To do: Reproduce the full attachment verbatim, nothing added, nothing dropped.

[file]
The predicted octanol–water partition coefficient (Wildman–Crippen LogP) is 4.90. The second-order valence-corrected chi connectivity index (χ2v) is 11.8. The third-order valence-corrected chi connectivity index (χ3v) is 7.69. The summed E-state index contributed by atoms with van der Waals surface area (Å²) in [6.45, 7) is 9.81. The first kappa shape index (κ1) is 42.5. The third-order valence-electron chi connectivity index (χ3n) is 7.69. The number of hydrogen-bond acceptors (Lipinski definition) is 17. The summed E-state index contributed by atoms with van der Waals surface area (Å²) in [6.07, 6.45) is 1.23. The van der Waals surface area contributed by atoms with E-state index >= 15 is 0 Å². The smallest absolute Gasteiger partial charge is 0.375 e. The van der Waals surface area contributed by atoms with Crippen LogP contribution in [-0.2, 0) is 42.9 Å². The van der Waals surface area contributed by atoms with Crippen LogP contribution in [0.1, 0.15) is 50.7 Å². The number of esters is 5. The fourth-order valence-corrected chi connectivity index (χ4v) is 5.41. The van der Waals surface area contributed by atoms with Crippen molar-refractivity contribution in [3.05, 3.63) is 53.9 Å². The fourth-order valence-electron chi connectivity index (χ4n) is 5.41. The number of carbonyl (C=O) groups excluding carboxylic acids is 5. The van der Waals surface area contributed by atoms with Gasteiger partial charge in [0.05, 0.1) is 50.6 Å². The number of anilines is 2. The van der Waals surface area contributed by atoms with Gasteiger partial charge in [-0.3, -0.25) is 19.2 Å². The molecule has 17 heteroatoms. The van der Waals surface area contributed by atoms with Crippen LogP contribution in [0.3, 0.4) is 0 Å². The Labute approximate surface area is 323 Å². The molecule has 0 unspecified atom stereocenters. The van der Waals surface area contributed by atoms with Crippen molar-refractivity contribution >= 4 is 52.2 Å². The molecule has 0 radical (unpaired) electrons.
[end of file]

The predicted octanol–water partition coefficient (Wildman–Crippen LogP) is 4.90. The second-order valence-corrected chi connectivity index (χ2v) is 11.8. The third-order valence-corrected chi connectivity index (χ3v) is 7.69. The summed E-state index contributed by atoms with van der Waals surface area (Å²) in [6.45, 7) is 9.81. The first kappa shape index (κ1) is 42.5. The third-order valence-electron chi connectivity index (χ3n) is 7.69. The number of hydrogen-bond acceptors (Lipinski definition) is 17. The summed E-state index contributed by atoms with van der Waals surface area (Å²) in [6.07, 6.45) is 1.23. The van der Waals surface area contributed by atoms with E-state index >= 15 is 0 Å². The smallest absolute Gasteiger partial charge is 0.375 e. The van der Waals surface area contributed by atoms with Crippen LogP contribution in [-0.2, 0) is 42.9 Å². The van der Waals surface area contributed by atoms with Crippen LogP contribution in [0.1, 0.15) is 50.7 Å². The number of esters is 5. The fourth-order valence-corrected chi connectivity index (χ4v) is 5.41. The van der Waals surface area contributed by atoms with Crippen molar-refractivity contribution in [3.05, 3.63) is 53.9 Å². The fourth-order valence-electron chi connectivity index (χ4n) is 5.41. The number of carbonyl (C=O) groups excluding carboxylic acids is 5. The van der Waals surface area contributed by atoms with Gasteiger partial charge in [0.05, 0.1) is 50.6 Å². The number of anilines is 2. The van der Waals surface area contributed by atoms with Gasteiger partial charge in [-0.3, -0.25) is 19.2 Å². The molecule has 17 heteroatoms. The van der Waals surface area contributed by atoms with Crippen LogP contribution in [0.3, 0.4) is 0 Å². The Labute approximate surface area is 323 Å². The molecule has 0 unspecified atom stereocenters. The van der Waals surface area contributed by atoms with Crippen molar-refractivity contribution >= 4 is 52.2 Å². The molecule has 0 radical (unpaired) electrons.